“Remastered: The Two Killings of Sam Cooke”- Film Review

By Teelia Gooden

The opening scene of The Two Killings of Sam Cooke, a newly released documentary on Netflix, shows the legendary artists Smokey Robinson and Dione Warwick smiling with glee as the soulful sounds of Sam Cooke echoe in the background.

The expectation from the documentary has proven to be transparent. There were times where the story conflicted itself as it outlined the details surrounding Sam Cooke’s death. Some accounts weren’t told truthfully and some in a pacified manner. Honesty, was expected.

Sam Cooke performs at a nightclub in New York City’s Copacabana night club on July 8, 1964. (Associated Press)

The complications happened when the young lady who accused Cooke of raping her changed her story. Then the film shifted from, ‘he caused his own murder’, to, ‘he was set up’, to ‘the FBI wanted to take him out’. You can see how confusing this can become.

Overall, the documentary was enjoyable and educating. It was raw in its form and honest, to say the least. The Two Killings of Sam Cooke gave an insight into people of color attempting to color outside the lines, becoming either a target or a martyr along the way.

The love of clarity and additional of information was appreciated. The interviews showed the lighter side of Sam Cooke that only those close to him would have known.

Seeing Cooke’s lifeless body in the beginning  was startling for a moment. I found myself unable to move past that moment in time, teleporting into that space. Although I didn’t agree with its placement in the film, it was necessary to identify him as a person senselessly killed for his beliefs and slandered post mortem.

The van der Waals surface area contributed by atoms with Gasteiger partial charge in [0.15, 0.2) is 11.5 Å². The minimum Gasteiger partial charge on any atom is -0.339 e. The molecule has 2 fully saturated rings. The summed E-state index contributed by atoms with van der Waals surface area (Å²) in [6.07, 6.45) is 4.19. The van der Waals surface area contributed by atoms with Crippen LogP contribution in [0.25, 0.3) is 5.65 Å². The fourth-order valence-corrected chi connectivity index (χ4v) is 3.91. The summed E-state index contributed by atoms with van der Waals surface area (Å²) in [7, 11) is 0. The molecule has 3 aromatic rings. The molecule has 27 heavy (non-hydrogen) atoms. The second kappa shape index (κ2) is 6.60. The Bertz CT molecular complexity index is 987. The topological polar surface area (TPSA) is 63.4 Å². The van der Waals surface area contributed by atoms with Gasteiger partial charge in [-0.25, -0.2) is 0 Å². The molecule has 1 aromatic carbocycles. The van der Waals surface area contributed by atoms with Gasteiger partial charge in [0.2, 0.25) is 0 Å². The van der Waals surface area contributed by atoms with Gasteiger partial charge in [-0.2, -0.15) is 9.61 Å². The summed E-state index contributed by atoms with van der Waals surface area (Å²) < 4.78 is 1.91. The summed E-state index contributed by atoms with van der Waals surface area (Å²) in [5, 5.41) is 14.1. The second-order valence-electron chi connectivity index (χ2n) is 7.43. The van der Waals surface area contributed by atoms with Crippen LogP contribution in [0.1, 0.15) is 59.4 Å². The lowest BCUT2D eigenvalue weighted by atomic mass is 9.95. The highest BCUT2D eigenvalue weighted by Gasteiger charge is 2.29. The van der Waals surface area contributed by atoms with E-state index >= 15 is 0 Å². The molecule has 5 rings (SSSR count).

Due to the time period depicted in the film, the audience was able to teleport into the Civil Rights era. I was able to feel my hair being pulled and body being shoved by a white man as I walked down the streets in 1964.  The audio guided me as I drifted my eyes from left to right on my television screen.

Introducing the relationship and correlation between Malcom X, Muhammed Ali and Sam Cooke was brilliant because it made sense of who Cooke was. As a viewer, I was able to understand Cooke, not only as a performer, but as a social activist for his people. At the young age of 33, Cooke’s voice was reaching not only to his people but was breaking color barriers too.

Which brings me to the purpose of the film, who was Sam Cooke?

Sam Cooke in 1964, performing on the ABC variety show Shindig! just a few months before his death that December. (ABC Photo Archive/Getty Images)

Sam Cook wasn’t a rapist, as told from the viewpoint of family, friends, and legendary artists honoring his character. He was as a man who didn’t have to force himself on anyone; a man that the black community took pride in; a man that was a civil rights activist and who helped shape the landscape of African American music.

Smokey Robinson recalls Cooke experiencing what life was like in the Jim Crow South, on the ‘Chitlin’ Circuit’, having to endure separate accommodations for people of color. It ate at the core of Cooke’s pride.

In 1960, Cooke refused to perform at a segregated nightclub.

“I’ve always detested people of any color, religion or nationality who lack courage to stand up and be counted,” he said.

Three years later, Cooke would compose “A Change Is Gonna Come”, a song that shaped the nation and popular black music forever.

A year later he was found shot to death by the manager of a Los Angeles hotel, a murder in which the LAPD failed to conduct a proper investigation.

When the news of Cooke’s death went public it shocked the world, more so that there was no news coverage to patronize his life.

He would’ve been remembered as another black man who was gunned down in the streets of L.A. The world we live in today is no different than the world Sam Cooke lived in. The injustice are still roaming free while the, legacies of the Malcolms, Martins, Medgars, Sandras, and Sams are all buried.

They were all people of color who used their voices to bring change, only to be silenced due to their refusal to “SHUT UP and COLOR.”

Author: Herald Staff